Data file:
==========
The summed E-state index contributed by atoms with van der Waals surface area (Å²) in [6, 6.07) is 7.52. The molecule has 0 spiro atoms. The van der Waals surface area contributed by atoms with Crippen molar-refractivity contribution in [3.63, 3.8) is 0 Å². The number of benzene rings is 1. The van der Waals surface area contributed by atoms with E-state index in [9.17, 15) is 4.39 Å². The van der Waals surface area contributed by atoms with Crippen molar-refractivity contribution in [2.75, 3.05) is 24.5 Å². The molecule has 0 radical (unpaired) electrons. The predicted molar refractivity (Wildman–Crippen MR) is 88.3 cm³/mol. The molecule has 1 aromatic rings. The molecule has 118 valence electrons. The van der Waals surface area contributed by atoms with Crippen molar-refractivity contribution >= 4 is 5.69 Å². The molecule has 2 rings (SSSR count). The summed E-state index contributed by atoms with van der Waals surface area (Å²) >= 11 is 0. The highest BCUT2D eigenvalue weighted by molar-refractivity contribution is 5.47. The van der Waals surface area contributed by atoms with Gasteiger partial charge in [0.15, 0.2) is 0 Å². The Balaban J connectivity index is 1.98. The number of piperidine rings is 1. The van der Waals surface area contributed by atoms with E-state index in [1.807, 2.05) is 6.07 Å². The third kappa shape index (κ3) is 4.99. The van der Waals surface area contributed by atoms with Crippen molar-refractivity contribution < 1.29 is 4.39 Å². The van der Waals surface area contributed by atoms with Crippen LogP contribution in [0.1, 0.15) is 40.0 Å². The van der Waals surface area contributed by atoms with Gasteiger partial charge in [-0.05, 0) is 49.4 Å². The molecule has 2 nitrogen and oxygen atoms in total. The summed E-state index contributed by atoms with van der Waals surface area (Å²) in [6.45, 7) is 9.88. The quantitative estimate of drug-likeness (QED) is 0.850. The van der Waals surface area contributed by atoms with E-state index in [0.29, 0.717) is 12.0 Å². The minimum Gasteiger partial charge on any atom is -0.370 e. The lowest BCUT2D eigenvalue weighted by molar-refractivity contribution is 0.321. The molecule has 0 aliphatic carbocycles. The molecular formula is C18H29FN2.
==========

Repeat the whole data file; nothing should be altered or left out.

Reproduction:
The summed E-state index contributed by atoms with van der Waals surface area (Å²) in [6, 6.07) is 7.52. The molecule has 0 spiro atoms. The van der Waals surface area contributed by atoms with Crippen molar-refractivity contribution in [3.63, 3.8) is 0 Å². The number of benzene rings is 1. The van der Waals surface area contributed by atoms with E-state index in [9.17, 15) is 4.39 Å². The van der Waals surface area contributed by atoms with Crippen molar-refractivity contribution in [2.75, 3.05) is 24.5 Å². The molecule has 0 radical (unpaired) electrons. The predicted molar refractivity (Wildman–Crippen MR) is 88.3 cm³/mol. The molecule has 1 aromatic rings. The molecule has 118 valence electrons. The van der Waals surface area contributed by atoms with Crippen molar-refractivity contribution >= 4 is 5.69 Å². The molecule has 2 rings (SSSR count). The summed E-state index contributed by atoms with van der Waals surface area (Å²) >= 11 is 0. The highest BCUT2D eigenvalue weighted by molar-refractivity contribution is 5.47. The van der Waals surface area contributed by atoms with Gasteiger partial charge in [0.15, 0.2) is 0 Å². The Balaban J connectivity index is 1.98. The number of piperidine rings is 1. The van der Waals surface area contributed by atoms with E-state index in [1.807, 2.05) is 6.07 Å². The third kappa shape index (κ3) is 4.99. The van der Waals surface area contributed by atoms with Crippen molar-refractivity contribution < 1.29 is 4.39 Å². The van der Waals surface area contributed by atoms with Crippen LogP contribution in [0.1, 0.15) is 40.0 Å². The van der Waals surface area contributed by atoms with Gasteiger partial charge in [-0.05, 0) is 49.4 Å². The molecule has 2 nitrogen and oxygen atoms in total. The summed E-state index contributed by atoms with van der Waals surface area (Å²) in [6.45, 7) is 9.88. The quantitative estimate of drug-likeness (QED) is 0.850. The van der Waals surface area contributed by atoms with E-state index in [0.29, 0.717) is 12.0 Å². The minimum Gasteiger partial charge on any atom is -0.370 e. The lowest BCUT2D eigenvalue weighted by molar-refractivity contribution is 0.321. The molecule has 0 aliphatic carbocycles. The molecular formula is C18H29FN2.